March 30 2022 – Epic Web Studios
The Palio di Siena — a centuries-old bareback horse race held twice annually in Siena, Italy — is a spectacle that is difficult to fully capture with words. You might hear it described as glorious, passionate, chaotic, and/or perhaps even a little bit ridiculous. To the outsider, it’s an incredible event; to the Sienese, it’s an unmistakable part of identity and culture.
Although the races themselves only last about a minute each, the surrounding festivities span four days, which include plenty of gatherings, pageantry, artistry, music, and — of course — food and drink. Enough horsing around — let’s get on track with the details.
Origins of Palio di Siena
Although there are records of horse races dating all the way back to the 6th century, the official history of Palio di Siena begins in the 1600s. Although it is a secular tradition, the timing of the races and some of the surrounding rituals are deeply intertwined with Catholicism.
The first race, the Palio della Madonna di Provenzano, occurs annually from June 29 to July 2. It’s dedicated to visions of the Blessed Virgin Mary that appeared near old houses that had once belonged to Provenzano Salvani, a prominent Sienese general who had led his troops to victory over the Florentines in the Battle of Montaperti in September of 1260. The race was first run on July 2, 1652.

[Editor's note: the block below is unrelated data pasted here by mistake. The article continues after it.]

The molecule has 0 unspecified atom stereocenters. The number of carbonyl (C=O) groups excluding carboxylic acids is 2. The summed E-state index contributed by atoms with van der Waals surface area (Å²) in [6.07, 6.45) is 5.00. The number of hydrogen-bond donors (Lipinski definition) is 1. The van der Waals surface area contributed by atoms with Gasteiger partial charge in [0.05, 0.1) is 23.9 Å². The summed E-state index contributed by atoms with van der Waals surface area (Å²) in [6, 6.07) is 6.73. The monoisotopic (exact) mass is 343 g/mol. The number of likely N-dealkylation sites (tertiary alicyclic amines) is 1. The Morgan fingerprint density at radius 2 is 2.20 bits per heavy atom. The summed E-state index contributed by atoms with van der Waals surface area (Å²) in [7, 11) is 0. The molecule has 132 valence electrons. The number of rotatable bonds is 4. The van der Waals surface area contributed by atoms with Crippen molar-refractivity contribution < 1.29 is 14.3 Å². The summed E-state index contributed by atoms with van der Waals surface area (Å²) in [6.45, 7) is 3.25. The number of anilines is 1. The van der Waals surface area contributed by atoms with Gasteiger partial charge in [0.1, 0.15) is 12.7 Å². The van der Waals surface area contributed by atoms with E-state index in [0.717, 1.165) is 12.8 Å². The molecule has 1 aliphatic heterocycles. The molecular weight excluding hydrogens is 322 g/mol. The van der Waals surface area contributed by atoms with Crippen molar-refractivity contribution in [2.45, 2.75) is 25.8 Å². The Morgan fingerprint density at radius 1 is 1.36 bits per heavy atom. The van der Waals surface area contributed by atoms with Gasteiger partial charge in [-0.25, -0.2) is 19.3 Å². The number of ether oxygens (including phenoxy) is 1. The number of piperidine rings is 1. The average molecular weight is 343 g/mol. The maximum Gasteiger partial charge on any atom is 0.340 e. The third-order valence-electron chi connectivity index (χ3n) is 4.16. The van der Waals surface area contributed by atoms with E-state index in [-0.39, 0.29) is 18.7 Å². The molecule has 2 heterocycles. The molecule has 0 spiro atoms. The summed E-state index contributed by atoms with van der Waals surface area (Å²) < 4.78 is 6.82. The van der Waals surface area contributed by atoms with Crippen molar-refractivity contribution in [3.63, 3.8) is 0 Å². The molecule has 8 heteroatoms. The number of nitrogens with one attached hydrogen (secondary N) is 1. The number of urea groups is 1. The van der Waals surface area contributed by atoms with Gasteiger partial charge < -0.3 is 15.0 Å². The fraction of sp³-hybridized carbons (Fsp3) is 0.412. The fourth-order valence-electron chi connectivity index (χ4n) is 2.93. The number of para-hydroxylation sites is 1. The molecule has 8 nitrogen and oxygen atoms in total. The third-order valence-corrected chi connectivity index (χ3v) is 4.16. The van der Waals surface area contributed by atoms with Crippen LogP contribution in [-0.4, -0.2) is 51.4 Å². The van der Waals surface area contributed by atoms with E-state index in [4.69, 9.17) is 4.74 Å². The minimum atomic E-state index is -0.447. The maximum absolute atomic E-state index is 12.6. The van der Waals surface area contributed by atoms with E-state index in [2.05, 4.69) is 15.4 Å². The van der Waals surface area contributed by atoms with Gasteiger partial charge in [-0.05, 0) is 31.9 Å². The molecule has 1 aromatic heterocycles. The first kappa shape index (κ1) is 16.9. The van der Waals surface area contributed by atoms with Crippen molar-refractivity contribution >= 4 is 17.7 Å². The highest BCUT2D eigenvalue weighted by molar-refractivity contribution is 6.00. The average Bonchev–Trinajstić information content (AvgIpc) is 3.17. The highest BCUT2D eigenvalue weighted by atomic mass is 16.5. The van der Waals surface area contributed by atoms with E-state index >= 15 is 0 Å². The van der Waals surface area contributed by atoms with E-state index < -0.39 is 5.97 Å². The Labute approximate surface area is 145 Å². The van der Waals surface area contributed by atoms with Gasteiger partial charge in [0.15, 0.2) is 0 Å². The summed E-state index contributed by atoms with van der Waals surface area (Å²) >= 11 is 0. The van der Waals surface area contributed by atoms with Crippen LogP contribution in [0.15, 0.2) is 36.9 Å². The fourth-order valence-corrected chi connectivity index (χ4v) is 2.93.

The second race, the Palio dell'Assunta, occurs annually from August 13-16 in honor of the Catholic Feast of the Assumption, in reverence of the Blessed Virgin Mary’s ascent into heaven. The Virgin Mother is the patroness of Siena and is credited with protecting the Sienese militia during the Battle of Montaperti mentioned previously. The first running of Palio dell’Assunta transpired on August 16, 1701.
The Sienese contrade
Success in the Palio is a huge point of pride for each of the Sienese contrade, or districts, who compete in the race. Historically, each contrada had its own government, titles of nobility, officials, festivities, patron saints and protectors, and territories. There were originally nearly 60 of them, but today there are just 17. Should you visit Siena, it will be evident which contrada you are in by the flags and banners hanging along the streets, each with their unique colors and emblems, harkening back to heraldic traditions. The modern-day contrade are as follows:
- Aquila (Eagle)
- Bruco (Caterpillar)
- Chiocciola (Snail)
- Civetta (Owl)
- Drago (Dragon)
- Giraffa (Giraffe)
- Istrice (Porcupine)
- Leocorno (Unicorn)
- Lupa (She-Wolf)
- Montone (Ram)
- Nicchio (Seashell)
- Oca (Goose)
- Onda (Wave)
- Pantera (Pantheress)
- Selva (Forest)
- Tartuca (Turtle)
- Torre (Tower)
The rich detailing and colors present in each coat of arms provide quite the inspirational palette for local artisans to draw from — each contrada actually has its own museum! The grand prize in each Palio, the Drappellone (aka “the rag”), is a large drape bearing the winning contrada’s unique iconography as interpreted by a commissioned artist and hung in their museum. The oldest Palio prize that still survives belongs to the Aquila contrada and is over 300 years old (awarded in 1719)!
The running of the Palio di Siena
There are many curiosities inherent in the way the Palio di Siena is contested, such as: